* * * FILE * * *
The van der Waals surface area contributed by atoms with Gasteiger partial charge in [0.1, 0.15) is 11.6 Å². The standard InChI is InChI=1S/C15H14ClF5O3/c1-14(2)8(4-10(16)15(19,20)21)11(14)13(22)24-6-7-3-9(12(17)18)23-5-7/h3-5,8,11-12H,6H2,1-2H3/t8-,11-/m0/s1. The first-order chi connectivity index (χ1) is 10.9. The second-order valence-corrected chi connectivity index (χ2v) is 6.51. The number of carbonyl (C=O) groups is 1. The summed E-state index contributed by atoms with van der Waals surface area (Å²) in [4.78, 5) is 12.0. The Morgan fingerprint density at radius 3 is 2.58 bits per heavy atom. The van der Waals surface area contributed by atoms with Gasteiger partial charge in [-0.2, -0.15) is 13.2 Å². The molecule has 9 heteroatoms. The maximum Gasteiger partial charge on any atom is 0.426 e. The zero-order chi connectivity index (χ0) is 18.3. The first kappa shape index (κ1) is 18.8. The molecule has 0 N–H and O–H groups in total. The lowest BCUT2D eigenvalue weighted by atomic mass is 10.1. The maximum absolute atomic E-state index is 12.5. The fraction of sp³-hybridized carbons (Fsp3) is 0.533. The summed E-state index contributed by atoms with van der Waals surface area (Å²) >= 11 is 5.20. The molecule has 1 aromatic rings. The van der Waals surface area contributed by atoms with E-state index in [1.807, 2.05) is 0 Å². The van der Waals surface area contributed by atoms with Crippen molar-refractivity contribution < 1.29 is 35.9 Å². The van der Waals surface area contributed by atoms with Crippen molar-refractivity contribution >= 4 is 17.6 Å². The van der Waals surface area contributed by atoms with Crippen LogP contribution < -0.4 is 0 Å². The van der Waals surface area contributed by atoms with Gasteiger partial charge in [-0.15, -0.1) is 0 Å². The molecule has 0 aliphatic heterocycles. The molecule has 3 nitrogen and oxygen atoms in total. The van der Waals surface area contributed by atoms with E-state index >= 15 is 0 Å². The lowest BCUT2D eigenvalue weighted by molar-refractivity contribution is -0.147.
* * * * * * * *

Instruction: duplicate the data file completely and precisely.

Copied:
The van der Waals surface area contributed by atoms with Gasteiger partial charge in [0.1, 0.15) is 11.6 Å². The standard InChI is InChI=1S/C15H14ClF5O3/c1-14(2)8(4-10(16)15(19,20)21)11(14)13(22)24-6-7-3-9(12(17)18)23-5-7/h3-5,8,11-12H,6H2,1-2H3/t8-,11-/m0/s1. The first-order chi connectivity index (χ1) is 10.9. The second-order valence-corrected chi connectivity index (χ2v) is 6.51. The number of carbonyl (C=O) groups is 1. The summed E-state index contributed by atoms with van der Waals surface area (Å²) in [4.78, 5) is 12.0. The Morgan fingerprint density at radius 3 is 2.58 bits per heavy atom. The van der Waals surface area contributed by atoms with Gasteiger partial charge in [-0.2, -0.15) is 13.2 Å². The molecule has 9 heteroatoms. The maximum Gasteiger partial charge on any atom is 0.426 e. The zero-order chi connectivity index (χ0) is 18.3. The first kappa shape index (κ1) is 18.8. The molecule has 0 N–H and O–H groups in total. The lowest BCUT2D eigenvalue weighted by atomic mass is 10.1. The maximum absolute atomic E-state index is 12.5. The fraction of sp³-hybridized carbons (Fsp3) is 0.533. The summed E-state index contributed by atoms with van der Waals surface area (Å²) >= 11 is 5.20. The molecule has 1 aromatic rings. The van der Waals surface area contributed by atoms with E-state index in [1.807, 2.05) is 0 Å². The van der Waals surface area contributed by atoms with Crippen molar-refractivity contribution < 1.29 is 35.9 Å². The van der Waals surface area contributed by atoms with Crippen molar-refractivity contribution >= 4 is 17.6 Å². The van der Waals surface area contributed by atoms with Crippen LogP contribution < -0.4 is 0 Å². The van der Waals surface area contributed by atoms with Gasteiger partial charge in [-0.15, -0.1) is 0 Å². The molecule has 0 aliphatic heterocycles. The molecule has 3 nitrogen and oxygen atoms in total. The van der Waals surface area contributed by atoms with E-state index >= 15 is 0 Å². The lowest BCUT2D eigenvalue weighted by molar-refractivity contribution is -0.147.